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Small intestinal epithelium homeostasis involves four principal cell types: enterocytes, goblet, enteroendocrine and Paneth cells. Epidermal growth factor (EGF) has been shown to affect enterocyte differentiation. This study determined the effect of dietary EGF on goblet, enteroendocrine and Paneth cell differentiation in piglet small intestine and potential mechanisms. Forty-two weaned piglets were used in a 2 × 3 factorial design; the major factors were time post-weaning (days 7 and 14) and dietary treatment (0, 200 or 400 µg/kg EGF supplementation). The numbers of goblet and enteroendocrine cells were generally greater with the increase in time post-weaning. Moreover, the supplementation of 200 µg/kg EGF increased (P < 0.01) the number of goblet and enteroendocrine cells in villus and crypt of the piglet small intestine as compared with the control. Dietary supplementation with 200 µg/kg EGF enhanced (P < 0.05) abundances of differentiation-related genes atonal homologue 1, mucin 2 and intestinal trefoil factor 3 messenger RNA (mRNA) as compared with the control. Piglets fed 200 or 400 µg/kg EGF diet had increased (P < 0.05) abundances of growth factor-independent 1, SAM pointed domain containing ETS transcription factor and pancreatic and duodenal homeobox 1 mRNA, but decreased the abundance (P < 0.01) of E74 like ETS transcription factor 3 mRNA as compared with the control. Animals receiving 400 µg/kg EGF diets had enhanced (P < 0.05) abundances of neurogenin3 and SRY-box containing gene 9 mRNA as compared with the control. The mRNA abundance and protein expression of lysozyme, a marker of Paneth cell, were also increased (P < 0.05) in those animals. As compared with the control, dietary supplementation with 200 µg/kg EGF increased the abundance of EGF receptor mRNA and the ratio of non-phospho(p)-β-catenin/β-catenin (P < 0.05) in villus epithelial cells at days 7 and 14. This ratio in crypt epithelial cells was higher (P < 0.05) on the both 200 and 400 µg/kg EGF groups during the same period. Our results demonstrated that dietary EGF stimulated goblet, enteroendocrine and Paneth cell differentiation in piglets during the post-weaning period, partly through EGFR and Wnt/β-catenin signalling.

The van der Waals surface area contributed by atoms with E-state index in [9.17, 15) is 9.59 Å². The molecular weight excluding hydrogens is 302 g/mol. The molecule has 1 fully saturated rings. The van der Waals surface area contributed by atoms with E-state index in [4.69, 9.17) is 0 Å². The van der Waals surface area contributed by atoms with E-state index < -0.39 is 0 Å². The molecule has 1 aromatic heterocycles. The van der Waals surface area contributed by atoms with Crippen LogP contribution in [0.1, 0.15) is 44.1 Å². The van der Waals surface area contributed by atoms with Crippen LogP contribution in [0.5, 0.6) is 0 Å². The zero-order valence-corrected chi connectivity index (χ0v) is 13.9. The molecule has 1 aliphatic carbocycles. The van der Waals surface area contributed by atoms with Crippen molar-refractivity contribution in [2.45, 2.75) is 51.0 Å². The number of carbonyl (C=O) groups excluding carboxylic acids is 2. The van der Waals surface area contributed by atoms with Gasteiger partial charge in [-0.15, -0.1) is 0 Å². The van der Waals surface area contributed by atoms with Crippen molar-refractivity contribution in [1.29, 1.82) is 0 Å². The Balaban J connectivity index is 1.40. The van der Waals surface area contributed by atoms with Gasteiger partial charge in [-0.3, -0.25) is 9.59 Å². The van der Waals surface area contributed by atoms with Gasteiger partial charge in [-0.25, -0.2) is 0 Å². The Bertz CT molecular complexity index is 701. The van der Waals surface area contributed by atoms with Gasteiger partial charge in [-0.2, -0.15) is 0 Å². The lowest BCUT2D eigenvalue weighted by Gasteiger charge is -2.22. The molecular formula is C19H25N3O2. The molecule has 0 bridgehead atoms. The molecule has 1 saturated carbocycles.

KRTAP8-1 was the initial high-glycine-tyrosine keratin-associated protein gene recognized in sheep, but little is known about the functional influence of this gene. The current study used polymerase chain reaction-single stranded conformational polymorphism analysis to genotype KRTAP8-1 in 391 Southdown × Merino-cross sheep from six sire-lines. Five previously described variants (named A to E) of KRTAP8-1 were identified with frequencies of 67.0, 14.2, 7.0, 10.7 and 1.0%, respectively. Of the four variants (A, B, C and D) that occurred at a frequency greater than 5%, the presence of C was found to be associated with a reduction in mean fibre curvature (MFC) and the presence of D was associated with an increase in mean staple strength (MSS), whereas the presence of A had a trend of association with reduced MSS. Associations were not identified with other wool traits. These results suggest that variation in KRTAP8-1 affects MSS and MFC, and that KRTAP8-1 has the potential to be used as a genetic marker for improving these traits.